Today progressive psychotherapists have begun incorporating movement-based modalities  like yoga poses within their practice. As clients talk through their wounds, they enact poses to support that opening and vulnerability. The effect of emotional release, however, didn’t begin in the psychotherapists’ room. Yoga instructors will tell you that “heart-opening” postures, for instance, inspire many a breakdown or breakthrough in their classes.
Fast forward to today, and even Western society has given rise to somatic therapies like Feldenkrais and the Alexander Technique , which (in a simplistic nutshell) reason that errant physical alignment or movement patterns can skew our sensory perception and hamper well-being.
But what about regular exercise? Can other, more basic physical activities offer a psychic release? Research is still clarifying this answer , but theoretically and anecdotally, it appears to be yes. We’ve long understood that exercise neurochemically acts  on and within the brain. While studies have focused on benefits to cognition and mood, the crux here may be what happens in the moment rather than what comes afterward or builds over time. The interesting question may be, how does physical activity neurochemically allow us to engage  certain brain centers or functions differently?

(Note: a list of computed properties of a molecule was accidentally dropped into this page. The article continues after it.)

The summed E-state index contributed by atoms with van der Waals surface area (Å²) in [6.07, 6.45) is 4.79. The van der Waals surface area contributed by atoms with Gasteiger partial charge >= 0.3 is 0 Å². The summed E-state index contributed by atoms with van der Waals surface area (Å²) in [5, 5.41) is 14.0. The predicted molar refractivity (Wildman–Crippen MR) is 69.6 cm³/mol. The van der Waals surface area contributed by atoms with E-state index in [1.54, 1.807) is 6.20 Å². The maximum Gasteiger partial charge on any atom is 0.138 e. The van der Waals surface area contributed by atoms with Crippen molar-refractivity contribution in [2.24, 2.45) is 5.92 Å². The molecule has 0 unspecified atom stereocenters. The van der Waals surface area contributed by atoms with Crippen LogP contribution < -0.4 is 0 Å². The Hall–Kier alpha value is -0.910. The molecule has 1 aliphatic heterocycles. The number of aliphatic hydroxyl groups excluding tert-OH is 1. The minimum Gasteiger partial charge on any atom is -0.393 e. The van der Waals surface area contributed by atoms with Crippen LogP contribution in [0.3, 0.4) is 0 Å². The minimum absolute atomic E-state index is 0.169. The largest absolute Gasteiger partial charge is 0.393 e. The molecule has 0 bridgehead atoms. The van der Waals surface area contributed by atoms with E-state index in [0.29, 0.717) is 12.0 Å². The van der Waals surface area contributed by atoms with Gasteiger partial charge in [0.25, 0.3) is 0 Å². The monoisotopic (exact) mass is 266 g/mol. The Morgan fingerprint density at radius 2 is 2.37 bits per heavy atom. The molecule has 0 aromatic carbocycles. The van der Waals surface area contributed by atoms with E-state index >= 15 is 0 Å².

Can exercise, of a general or targeted sort, create a uniquely potent window for dealing with problematic memories and “lower” limbic responses?
Trauma experts like Peter A Levine  note that the intensive fear of certain experiences “freezes” us like a wild animal caught by a predator. Vestiges of that momentary response, when severe and/or frequent enough, may never quite resolve. The physical cycle of fear, Levine posits, requires processing and closure for fully normal functioning to be restored. Similarly, the study of somatoemotional release  within the craniosacral therapy field suggests that emotions can become locked within us and offers body positions for their effective release. These theories and fields aren’t without controversy, but they illustrate perhaps how movement may, indeed, move us emotionally as well as physically.
As a trainer, I’ve known many people who spontaneously took up exercise of one kind or another following points of major tragedy or transition  in their lives. There was something about the shift in their needs and, in their words, something to the freedom they received on a long run or a challenging climb that became their best therapy. At times, something in their exertion opened the emotional floodgates. These moments, some have shared, were turning points in their grief or struggle.
Maybe for them there was something in that flow state, something to the re-grounding in sensation when they spent much of the day otherwise numb. Movement became the antidote to overwhelm  and even offered access through emotional obstruction .
It’s an intriguing thought. I might not be ready to call it an official Primal principle, but movement for emotional health and psychological processing might just be one of the most essentially Primal concepts we can enact in our lives.
Thanks for reading, everybody. Does this concept resonate with your experience? Share your thoughts, and have a great end to the week.